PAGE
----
perfect for any occasion :: alberto ríos

1.

Pies have a reputation.
And it’s immediate—no talk of potential

Regarding a pie. It’s good
Or it isn’t, but mostly it is—sweet, very sweet

Right then, right there, blue and red.
It can’t go to junior college,

Work hard for the grades,
Work two jobs on the side.

It can’t slowly build a reputation
And a growing client base.

A pie gets one chance
And knows it, wearing as makeup

Those sparkling granules of sugar,
As a collar those diamond cutouts

Bespeaking Fair Day, felicity, contentment.
I tell you everything is great, says a pie,

Great, and fun, and fine.
And you smell nice, too, someone says.

A full pound of round sound, all ahh, all good.
Pies live a life of applause.

2.

But then there are the other pies.
The leftover pies. The ones

Nobody chooses at Thanksgiving.
Mincemeat? What the hell is that? people ask,

Pointing instead at a double helping of Mr.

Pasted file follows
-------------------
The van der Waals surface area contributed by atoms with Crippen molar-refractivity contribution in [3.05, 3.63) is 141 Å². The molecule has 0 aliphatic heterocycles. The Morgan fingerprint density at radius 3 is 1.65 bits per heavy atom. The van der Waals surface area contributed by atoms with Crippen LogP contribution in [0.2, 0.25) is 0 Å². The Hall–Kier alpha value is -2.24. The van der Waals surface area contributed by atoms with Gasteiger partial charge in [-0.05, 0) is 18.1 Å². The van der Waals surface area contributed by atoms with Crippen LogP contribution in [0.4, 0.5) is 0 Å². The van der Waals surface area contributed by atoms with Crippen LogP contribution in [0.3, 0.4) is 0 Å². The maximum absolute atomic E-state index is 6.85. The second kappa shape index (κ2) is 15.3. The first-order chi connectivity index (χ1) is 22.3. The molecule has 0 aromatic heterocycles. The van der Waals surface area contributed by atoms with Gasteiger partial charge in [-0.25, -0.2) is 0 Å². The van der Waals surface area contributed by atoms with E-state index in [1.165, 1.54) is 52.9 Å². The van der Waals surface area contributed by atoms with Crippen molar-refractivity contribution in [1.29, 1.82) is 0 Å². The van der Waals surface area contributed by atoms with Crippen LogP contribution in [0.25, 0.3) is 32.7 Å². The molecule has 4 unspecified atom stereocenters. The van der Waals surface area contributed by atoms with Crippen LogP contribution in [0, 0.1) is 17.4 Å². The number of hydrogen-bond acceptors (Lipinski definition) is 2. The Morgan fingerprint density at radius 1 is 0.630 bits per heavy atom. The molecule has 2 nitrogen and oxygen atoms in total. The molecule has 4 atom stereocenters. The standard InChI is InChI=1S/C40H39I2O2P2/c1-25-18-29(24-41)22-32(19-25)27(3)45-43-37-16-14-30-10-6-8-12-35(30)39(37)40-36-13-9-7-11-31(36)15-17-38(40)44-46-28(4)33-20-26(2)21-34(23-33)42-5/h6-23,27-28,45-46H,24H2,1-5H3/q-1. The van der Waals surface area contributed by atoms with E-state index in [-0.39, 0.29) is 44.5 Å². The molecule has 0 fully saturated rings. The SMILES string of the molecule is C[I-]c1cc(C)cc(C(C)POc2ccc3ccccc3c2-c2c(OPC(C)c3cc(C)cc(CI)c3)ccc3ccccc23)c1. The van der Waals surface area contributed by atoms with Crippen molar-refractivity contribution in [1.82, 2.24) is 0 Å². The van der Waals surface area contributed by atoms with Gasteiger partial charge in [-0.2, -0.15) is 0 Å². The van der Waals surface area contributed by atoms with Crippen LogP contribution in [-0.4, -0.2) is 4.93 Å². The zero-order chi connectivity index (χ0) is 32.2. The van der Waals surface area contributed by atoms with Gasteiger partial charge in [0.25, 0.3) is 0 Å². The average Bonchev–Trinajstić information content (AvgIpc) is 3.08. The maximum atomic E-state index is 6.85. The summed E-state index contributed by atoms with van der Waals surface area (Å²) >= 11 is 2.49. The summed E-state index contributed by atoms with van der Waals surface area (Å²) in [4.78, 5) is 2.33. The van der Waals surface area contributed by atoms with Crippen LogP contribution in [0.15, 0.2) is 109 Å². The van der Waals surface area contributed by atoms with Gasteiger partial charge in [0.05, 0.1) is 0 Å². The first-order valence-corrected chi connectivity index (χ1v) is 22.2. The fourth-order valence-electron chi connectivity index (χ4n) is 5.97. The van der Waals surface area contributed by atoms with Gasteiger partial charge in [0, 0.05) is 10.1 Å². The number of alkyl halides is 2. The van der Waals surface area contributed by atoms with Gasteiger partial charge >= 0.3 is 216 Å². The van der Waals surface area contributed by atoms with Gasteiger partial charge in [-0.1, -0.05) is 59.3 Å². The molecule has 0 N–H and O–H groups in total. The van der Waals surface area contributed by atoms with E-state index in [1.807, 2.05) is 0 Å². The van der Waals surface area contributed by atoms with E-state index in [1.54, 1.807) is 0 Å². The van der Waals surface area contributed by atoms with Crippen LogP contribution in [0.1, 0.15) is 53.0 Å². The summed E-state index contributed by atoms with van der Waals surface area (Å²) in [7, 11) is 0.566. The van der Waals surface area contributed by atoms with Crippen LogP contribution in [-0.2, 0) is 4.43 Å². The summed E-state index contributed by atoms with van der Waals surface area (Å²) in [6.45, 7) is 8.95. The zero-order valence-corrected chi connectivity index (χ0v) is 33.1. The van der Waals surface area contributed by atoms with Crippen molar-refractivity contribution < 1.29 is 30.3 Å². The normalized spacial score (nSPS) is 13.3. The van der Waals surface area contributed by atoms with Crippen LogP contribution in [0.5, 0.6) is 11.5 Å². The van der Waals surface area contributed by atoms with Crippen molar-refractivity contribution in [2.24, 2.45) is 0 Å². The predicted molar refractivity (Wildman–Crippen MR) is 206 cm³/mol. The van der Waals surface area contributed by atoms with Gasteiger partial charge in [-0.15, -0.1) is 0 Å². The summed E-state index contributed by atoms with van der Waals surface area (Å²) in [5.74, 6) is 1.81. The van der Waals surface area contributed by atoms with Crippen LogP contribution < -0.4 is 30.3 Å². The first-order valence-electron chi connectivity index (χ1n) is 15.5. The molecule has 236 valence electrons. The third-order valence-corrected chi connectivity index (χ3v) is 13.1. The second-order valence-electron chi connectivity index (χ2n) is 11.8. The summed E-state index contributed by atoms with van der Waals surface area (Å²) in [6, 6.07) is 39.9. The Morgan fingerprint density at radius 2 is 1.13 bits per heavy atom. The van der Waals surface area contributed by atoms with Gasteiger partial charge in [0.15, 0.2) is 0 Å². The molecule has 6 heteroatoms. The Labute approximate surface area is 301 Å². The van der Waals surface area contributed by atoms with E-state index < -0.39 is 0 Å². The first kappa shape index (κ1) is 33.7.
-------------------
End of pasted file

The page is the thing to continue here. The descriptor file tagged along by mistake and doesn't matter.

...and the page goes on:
“I-can-do-no-wrong” pecan pie.

But the unchosen pies have a long history, too.
They have plenty of good stories, places they’ve been—

They were once fun, too—
But nobody wants to listen to them anymore.

Oh sure, everybody used to love lard,
But things have changed, brother—things have changed.

That’s never the end of the story, of course.
Some pies make a break for it—

Live underground for a while,
Doing what they can, talking fast,

Trying to be sweet pizzas, if they’re lucky.
But no good comes of it. Nobody is fooled.

A pie is a pie for one great day. Last week,
It was Jell-O. Tomorrow, it’ll be cake.

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recuerdo :: edna st. vincent millay

We were very tired, we were very merry—
We had gone back and forth all night on the ferry.
It was bare and bright, and smelled like a stable—
But we looked into a fire, we leaned across a table,
We lay on a hill-top underneath the moon;
And the whistles kept blowing, and the dawn came soon.

We were very tired, we were very merry—